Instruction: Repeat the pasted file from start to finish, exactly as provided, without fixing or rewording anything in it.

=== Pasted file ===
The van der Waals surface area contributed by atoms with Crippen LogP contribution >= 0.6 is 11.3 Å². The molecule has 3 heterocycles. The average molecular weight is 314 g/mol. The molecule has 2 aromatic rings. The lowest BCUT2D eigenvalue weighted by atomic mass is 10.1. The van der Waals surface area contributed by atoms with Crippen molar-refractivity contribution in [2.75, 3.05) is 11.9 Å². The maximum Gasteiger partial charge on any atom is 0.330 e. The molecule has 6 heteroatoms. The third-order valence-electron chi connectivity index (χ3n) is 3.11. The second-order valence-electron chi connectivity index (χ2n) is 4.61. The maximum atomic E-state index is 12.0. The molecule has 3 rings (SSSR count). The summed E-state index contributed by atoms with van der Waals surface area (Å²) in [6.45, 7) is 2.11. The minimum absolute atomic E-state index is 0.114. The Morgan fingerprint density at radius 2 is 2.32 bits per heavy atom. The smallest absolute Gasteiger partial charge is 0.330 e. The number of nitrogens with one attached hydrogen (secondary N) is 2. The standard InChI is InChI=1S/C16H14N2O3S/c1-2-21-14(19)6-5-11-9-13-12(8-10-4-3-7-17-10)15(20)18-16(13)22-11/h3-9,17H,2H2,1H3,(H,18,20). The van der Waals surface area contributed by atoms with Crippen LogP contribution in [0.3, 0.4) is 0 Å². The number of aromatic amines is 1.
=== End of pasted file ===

The van der Waals surface area contributed by atoms with Crippen LogP contribution >= 0.6 is 11.3 Å². The molecule has 3 heterocycles. The average molecular weight is 314 g/mol. The molecule has 2 aromatic rings. The lowest BCUT2D eigenvalue weighted by atomic mass is 10.1. The van der Waals surface area contributed by atoms with Crippen molar-refractivity contribution in [2.75, 3.05) is 11.9 Å². The maximum Gasteiger partial charge on any atom is 0.330 e. The molecule has 6 heteroatoms. The third-order valence-electron chi connectivity index (χ3n) is 3.11. The second-order valence-electron chi connectivity index (χ2n) is 4.61. The maximum atomic E-state index is 12.0. The molecule has 3 rings (SSSR count). The summed E-state index contributed by atoms with van der Waals surface area (Å²) in [6.45, 7) is 2.11. The minimum absolute atomic E-state index is 0.114. The Morgan fingerprint density at radius 2 is 2.32 bits per heavy atom. The smallest absolute Gasteiger partial charge is 0.330 e. The number of nitrogens with one attached hydrogen (secondary N) is 2. The standard InChI is InChI=1S/C16H14N2O3S/c1-2-21-14(19)6-5-11-9-13-12(8-10-4-3-7-17-10)15(20)18-16(13)22-11/h3-9,17H,2H2,1H3,(H,18,20). The van der Waals surface area contributed by atoms with Crippen LogP contribution in [0.3, 0.4) is 0 Å². The number of aromatic amines is 1.